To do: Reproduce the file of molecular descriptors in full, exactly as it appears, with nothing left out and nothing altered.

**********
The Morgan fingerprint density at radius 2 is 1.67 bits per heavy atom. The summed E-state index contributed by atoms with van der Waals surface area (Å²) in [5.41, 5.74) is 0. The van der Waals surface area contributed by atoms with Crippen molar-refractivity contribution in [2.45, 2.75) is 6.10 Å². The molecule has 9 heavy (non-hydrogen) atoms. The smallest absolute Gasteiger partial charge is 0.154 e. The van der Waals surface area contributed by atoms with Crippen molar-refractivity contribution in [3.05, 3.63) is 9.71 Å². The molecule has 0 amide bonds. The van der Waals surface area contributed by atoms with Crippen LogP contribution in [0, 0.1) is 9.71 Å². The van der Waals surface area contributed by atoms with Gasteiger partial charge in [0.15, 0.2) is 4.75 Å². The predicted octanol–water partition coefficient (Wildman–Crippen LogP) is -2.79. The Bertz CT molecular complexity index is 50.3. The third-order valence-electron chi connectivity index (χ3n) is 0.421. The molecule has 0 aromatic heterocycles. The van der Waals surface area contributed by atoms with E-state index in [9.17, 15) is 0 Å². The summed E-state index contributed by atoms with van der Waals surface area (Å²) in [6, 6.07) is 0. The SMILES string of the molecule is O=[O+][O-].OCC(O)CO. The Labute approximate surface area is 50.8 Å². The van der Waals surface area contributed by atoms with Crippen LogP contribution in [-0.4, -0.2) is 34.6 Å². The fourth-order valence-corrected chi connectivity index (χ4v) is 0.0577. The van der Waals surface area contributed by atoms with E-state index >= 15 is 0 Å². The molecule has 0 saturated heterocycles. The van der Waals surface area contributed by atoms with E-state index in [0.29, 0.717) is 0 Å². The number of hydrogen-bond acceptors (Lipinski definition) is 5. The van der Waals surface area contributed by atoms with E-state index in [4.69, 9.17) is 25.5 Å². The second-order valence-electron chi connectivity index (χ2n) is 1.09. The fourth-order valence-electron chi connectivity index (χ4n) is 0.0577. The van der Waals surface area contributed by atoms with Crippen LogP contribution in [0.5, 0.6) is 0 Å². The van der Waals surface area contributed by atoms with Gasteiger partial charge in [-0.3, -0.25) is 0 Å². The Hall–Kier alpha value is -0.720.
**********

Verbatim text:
The Morgan fingerprint density at radius 2 is 1.67 bits per heavy atom. The summed E-state index contributed by atoms with van der Waals surface area (Å²) in [5.41, 5.74) is 0. The van der Waals surface area contributed by atoms with Crippen molar-refractivity contribution in [2.45, 2.75) is 6.10 Å². The molecule has 9 heavy (non-hydrogen) atoms. The smallest absolute Gasteiger partial charge is 0.154 e. The van der Waals surface area contributed by atoms with Crippen molar-refractivity contribution in [3.05, 3.63) is 9.71 Å². The molecule has 0 amide bonds. The van der Waals surface area contributed by atoms with Crippen LogP contribution in [0, 0.1) is 9.71 Å². The van der Waals surface area contributed by atoms with Gasteiger partial charge in [0.15, 0.2) is 4.75 Å². The predicted octanol–water partition coefficient (Wildman–Crippen LogP) is -2.79. The Bertz CT molecular complexity index is 50.3. The third-order valence-electron chi connectivity index (χ3n) is 0.421. The molecule has 0 aromatic heterocycles. The van der Waals surface area contributed by atoms with E-state index in [9.17, 15) is 0 Å². The summed E-state index contributed by atoms with van der Waals surface area (Å²) in [6, 6.07) is 0. The SMILES string of the molecule is O=[O+][O-].OCC(O)CO. The Labute approximate surface area is 50.8 Å². The van der Waals surface area contributed by atoms with Crippen LogP contribution in [-0.4, -0.2) is 34.6 Å². The fourth-order valence-corrected chi connectivity index (χ4v) is 0.0577. The van der Waals surface area contributed by atoms with E-state index >= 15 is 0 Å². The molecule has 0 saturated heterocycles. The van der Waals surface area contributed by atoms with E-state index in [0.29, 0.717) is 0 Å². The number of hydrogen-bond acceptors (Lipinski definition) is 5. The van der Waals surface area contributed by atoms with E-state index in [4.69, 9.17) is 25.5 Å². The second-order valence-electron chi connectivity index (χ2n) is 1.09. The fourth-order valence-electron chi connectivity index (χ4n) is 0.0577. The van der Waals surface area contributed by atoms with Crippen LogP contribution in [0.5, 0.6) is 0 Å². The van der Waals surface area contributed by atoms with Gasteiger partial charge in [-0.3, -0.25) is 0 Å². The Hall–Kier alpha value is -0.720.